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Chicago Press Release

Chicago Press Release

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September 22, 2011
Amy RynellSocial IMPACT Research Center at Heartland AlliancePhone: 312.870.4943
The Recession’s Toll: Significant Poverty Growth and Income Declinesthroughout Chicago Region and the Midwest
 Immediate, Expert Analysis Available
The U.S. Census Bureau released new local information on income, poverty rates, and health insurancecoverage from the American Community Survey on Thursday, September 22.
Thursday, September 22
Friday, September 23
experts on poverty issues from the Social IMPACTResearch Center will be available to provide analysis of the new data and discuss their context andimplications.IMPACT is also summarizing the new information in customized fact sheets based on local data for all Illinoiscounties and places with populations over 65,000 and Midwest states, including a 2010 snapshot and trendover time analysis. These fact sheets will be available on request and will also be made available throughoutthe day on Thursday, September 22 and Friday, September 23 athttp://www.heartlandalliance.org/research/current-and-local-data/local-fact-sheets.html. While the recession technically ended in 2009, these new data show declining incomes, stubbornly highunemployment, and record numbers experiencing poverty persists across Michigan and throughout theMidwest, leading to increasing hardship and need in local communities.
The number of peopleexperiencing poverty in the Chicago Region has increased by 60,141 people from 1999 to 2010.
It isclear that economic troubles are far from over for working individuals and families throughout theMidwest, with data highlighting further the human consequences of the recession. Some notablefindings from today’s release include:
1,114,530 people living in the Chicago Region experienced poverty in 2010, a rate of 13.6%,up from 12.6% in 2009 and 10.6% in 1999.
From 1999 to 2010 household median incomes dropped dramatically across the region, withthe largest decline happening in Lake County ($16,362) and the smallest in Chicago ($5,766)
Overall 14.6% of Midwesterners are living in poverty. The number of people in poverty inthe Midwest dramatically grew by 3,127,842 people from 1999 to 2010.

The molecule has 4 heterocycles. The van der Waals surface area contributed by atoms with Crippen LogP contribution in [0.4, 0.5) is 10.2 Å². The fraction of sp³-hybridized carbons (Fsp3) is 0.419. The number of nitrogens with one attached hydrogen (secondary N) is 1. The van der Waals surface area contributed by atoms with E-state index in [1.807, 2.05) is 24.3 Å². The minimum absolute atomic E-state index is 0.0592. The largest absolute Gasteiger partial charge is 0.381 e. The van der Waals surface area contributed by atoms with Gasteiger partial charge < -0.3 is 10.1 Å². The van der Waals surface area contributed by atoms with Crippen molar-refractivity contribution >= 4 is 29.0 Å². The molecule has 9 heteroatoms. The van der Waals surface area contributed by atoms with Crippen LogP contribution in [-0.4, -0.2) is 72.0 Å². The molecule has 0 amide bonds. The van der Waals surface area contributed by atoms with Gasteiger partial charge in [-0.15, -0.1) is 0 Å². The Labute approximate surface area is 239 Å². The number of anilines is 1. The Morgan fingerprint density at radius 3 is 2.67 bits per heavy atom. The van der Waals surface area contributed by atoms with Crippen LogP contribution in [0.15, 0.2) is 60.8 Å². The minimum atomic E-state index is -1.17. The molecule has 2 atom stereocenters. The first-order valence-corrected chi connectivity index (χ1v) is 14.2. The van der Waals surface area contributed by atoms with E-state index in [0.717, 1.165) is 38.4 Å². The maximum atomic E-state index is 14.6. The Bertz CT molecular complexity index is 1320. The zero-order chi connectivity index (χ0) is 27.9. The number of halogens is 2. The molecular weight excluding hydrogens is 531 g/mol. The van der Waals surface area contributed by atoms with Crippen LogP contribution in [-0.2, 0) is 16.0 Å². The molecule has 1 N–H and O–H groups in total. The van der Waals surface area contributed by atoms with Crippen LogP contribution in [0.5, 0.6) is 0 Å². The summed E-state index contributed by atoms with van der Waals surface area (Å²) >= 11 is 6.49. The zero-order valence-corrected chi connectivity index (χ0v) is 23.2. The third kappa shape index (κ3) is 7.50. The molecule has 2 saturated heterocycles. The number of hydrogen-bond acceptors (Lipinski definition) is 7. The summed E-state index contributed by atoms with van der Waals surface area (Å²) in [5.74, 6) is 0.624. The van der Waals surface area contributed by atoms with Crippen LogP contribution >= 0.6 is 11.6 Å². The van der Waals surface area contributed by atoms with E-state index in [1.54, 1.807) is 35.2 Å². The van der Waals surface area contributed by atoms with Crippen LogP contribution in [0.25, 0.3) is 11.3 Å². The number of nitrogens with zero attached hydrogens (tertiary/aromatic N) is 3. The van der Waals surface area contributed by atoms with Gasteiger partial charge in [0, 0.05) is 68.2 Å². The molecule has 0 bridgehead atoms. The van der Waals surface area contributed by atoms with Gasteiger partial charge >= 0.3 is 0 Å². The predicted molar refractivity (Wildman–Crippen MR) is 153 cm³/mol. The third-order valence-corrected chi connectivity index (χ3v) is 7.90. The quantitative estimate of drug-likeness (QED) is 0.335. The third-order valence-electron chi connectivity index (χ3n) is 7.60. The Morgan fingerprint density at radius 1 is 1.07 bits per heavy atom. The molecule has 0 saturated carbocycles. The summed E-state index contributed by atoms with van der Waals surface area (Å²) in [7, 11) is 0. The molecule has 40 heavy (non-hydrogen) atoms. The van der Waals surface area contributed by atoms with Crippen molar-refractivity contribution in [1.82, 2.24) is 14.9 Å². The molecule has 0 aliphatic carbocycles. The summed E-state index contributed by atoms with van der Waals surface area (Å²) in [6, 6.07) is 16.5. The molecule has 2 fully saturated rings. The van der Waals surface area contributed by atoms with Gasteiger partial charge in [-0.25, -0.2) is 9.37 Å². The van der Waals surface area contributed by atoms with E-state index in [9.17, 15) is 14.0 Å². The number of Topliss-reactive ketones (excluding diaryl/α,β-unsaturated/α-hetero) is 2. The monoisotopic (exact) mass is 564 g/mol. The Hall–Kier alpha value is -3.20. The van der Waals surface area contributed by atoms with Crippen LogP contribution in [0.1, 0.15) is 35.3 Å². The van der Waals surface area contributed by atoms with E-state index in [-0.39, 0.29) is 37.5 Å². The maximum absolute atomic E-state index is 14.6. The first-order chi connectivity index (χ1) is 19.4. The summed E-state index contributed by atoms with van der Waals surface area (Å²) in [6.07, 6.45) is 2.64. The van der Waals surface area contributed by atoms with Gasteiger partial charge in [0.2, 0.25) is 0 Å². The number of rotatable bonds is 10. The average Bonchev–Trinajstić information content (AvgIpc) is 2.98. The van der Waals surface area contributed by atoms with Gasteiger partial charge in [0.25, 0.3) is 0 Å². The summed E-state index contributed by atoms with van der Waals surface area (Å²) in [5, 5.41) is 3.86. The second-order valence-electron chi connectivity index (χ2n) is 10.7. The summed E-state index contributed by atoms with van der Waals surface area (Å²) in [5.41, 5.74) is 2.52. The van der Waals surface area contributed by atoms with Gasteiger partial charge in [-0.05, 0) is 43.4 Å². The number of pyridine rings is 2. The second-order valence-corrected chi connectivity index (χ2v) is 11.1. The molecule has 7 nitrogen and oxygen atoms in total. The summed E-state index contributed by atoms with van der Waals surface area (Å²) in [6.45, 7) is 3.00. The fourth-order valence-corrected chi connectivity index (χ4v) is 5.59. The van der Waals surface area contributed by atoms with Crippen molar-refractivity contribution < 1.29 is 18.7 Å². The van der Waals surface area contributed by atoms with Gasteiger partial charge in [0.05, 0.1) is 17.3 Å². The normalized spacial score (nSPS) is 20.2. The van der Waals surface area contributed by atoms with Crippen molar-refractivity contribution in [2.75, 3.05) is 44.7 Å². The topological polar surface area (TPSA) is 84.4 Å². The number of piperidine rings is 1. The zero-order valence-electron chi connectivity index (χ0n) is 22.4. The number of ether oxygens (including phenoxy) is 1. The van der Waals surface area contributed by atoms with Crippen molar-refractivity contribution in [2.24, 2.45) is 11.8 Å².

Poverty in the ChicagoRegion2010Number 2010 RatePercentChangefrom 2009to 2010PercentChange from1999 to 2010
Cook County 856,360 16.7% 0.8 3.2Cook no Chicago 259,385 10.5% 1.2* 4.1DuPage County 59,730 6.6% 0.1* 3.0Kane County 56,707 11.1% 1.8* 4.4Lake County 60,440 8.7% 1.5* 3.0McHenry County 23,649 7.7% 0.7* 4.0Will County 57,644 8.6% 1.7 3.76 county region 1,114,530 13.6% 1.0 3.0Chicago only 596,975 22.5% 0.9* 2.9Suburban counties only 517,555 9.3% 1.2 3.7
* means change not statistically significant
Chicago Region MedianHousehold Income2010AmountChangefrom 2009Changefrom 1999
Cook County $51,466 -$1,940 -$8,625DuPage County $72,471 -2263* -$16,362Kane County $65,712 -1991* -$11,951Lake County $74,705 -2931* -$12,932McHenry County $68,867 -$6,861 -$15,960Will County $71,016 -2362* -$10,425Chicago $44,776 -$1,713 -$5,766
* means change not statistically significant
On the verge of a double-dip recession, the effects of the Great Recession on unemployment, poverty,and income generation are still being felt by millions of individuals and families, and the eroding safetynet means that while there are more people in need, there are fewer resources to help them.Preserving, extending, and strengthening these solutions can help keep more people from falling intopoverty and help those struggling to meet their basic needs:
Fund safety net and benefit programs
such as SNAP (food stamps), TANF, Medicaid, and theEarned Income Tax Credit, which help poor and near-poor individuals and families bridge thegap between low incomes and meeting their most basic needs. These programs not only helpreduce poverty, but also generate additional economic activity in local communities.
Continue Unemployment Insurance
for those seeking employment, which will help protectpeople who are out of work and keep families out of poverty.
Invest in subsidized and transitional employment programs
to help disadvantaged workers andstruggling businesses weather the stalled economy and create jobs that will put people back towork and that pay living wages.

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